US Senator John McCain, who died on Saturday at the age of 81, was a “mass murderer” and his death doesn’t make his crimes go away, says an American political expert, arguing that the late lawmaker does not deserve respect from President Donald Trump.
Chicago-based political analyst Don DeBar made the remarks after Republican Senator Johnny Isakson warned Trump, who had a long-running feud with McCain, against speaking negatively about him now that he is dead.
“I don’t know what’s going to be said in the next few days about John McCain … but anybody who in any way tarnishes the reputation of John McCain deserves a whipping, because most of the ones who would do the wrong thing about John McCain didn’t have the guts to do the right thing when it was their turn,” Isakson said from the Senate floor last week.
McCain of Arizona had been battling an aggressive form of brain cancer for more than a year. He was diagnosed with brain cancer in July 2017.
He had been an outspoken Republican critic of Trump, which led to a running feud between them. The McCain-Trump relationship grew tense in 2015 when McCain said Trump’s presidential candidacy had “fired up the crazies.”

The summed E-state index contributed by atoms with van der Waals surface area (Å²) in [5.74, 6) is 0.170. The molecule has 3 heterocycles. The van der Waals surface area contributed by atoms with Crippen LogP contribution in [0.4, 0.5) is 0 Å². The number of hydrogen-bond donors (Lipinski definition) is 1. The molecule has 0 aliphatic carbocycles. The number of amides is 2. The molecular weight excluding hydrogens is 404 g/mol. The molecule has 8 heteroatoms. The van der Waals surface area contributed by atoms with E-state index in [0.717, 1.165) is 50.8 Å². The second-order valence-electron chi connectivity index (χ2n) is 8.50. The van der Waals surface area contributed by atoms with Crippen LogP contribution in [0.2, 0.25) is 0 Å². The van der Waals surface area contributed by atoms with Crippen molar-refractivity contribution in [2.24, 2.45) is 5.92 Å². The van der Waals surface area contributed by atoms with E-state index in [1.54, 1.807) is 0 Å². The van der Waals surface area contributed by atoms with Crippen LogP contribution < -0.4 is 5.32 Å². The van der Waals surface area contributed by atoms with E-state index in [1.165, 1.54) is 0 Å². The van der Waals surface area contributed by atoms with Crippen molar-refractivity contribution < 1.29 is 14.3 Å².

Subsequently, Trump said that McCain, who survived at a prison camp during the Vietnam War, was “not a war hero.”
McCain was a “war criminal” and “war criminals don’t get absolved of their crimes against humanity because they are dying,” DeBar told Press TV on Wednesday.
Hawkish US Republican Senator John McCain dies at 81.
“Your bad works survive you and when you are a mass murderer, they survive you on the ground in some very bad ways,” DeBar argued.
“So for President Trump to feel constrained about pointing out what John McCain was on the altar of good manners? I don’t think that should be imposed upon him,” he argued.
“We have had 44 presidents before Trump who weren’t concerned about protocol while the United States was marching around the world stealing and murdering people. I don’t think it’s time to start imposing it now over the death of someone who had a lot of blood on his hands,” DeBar concluded.
McCain became a fighter pilot during the Vietnam War, where he had bombed countless innocent Vietnam civilians to death. He was taken prisoner by north Vietnamese soldiers after being shot down during a bombing raid over Hanoi. He was held in captivity for nearly six years.
During his tenure as a lawmaker, McCain supported various US wars across the world, particularly the Middle East. He also sided with Daesh and other terrorist groups against the governments of Syria and Iraq.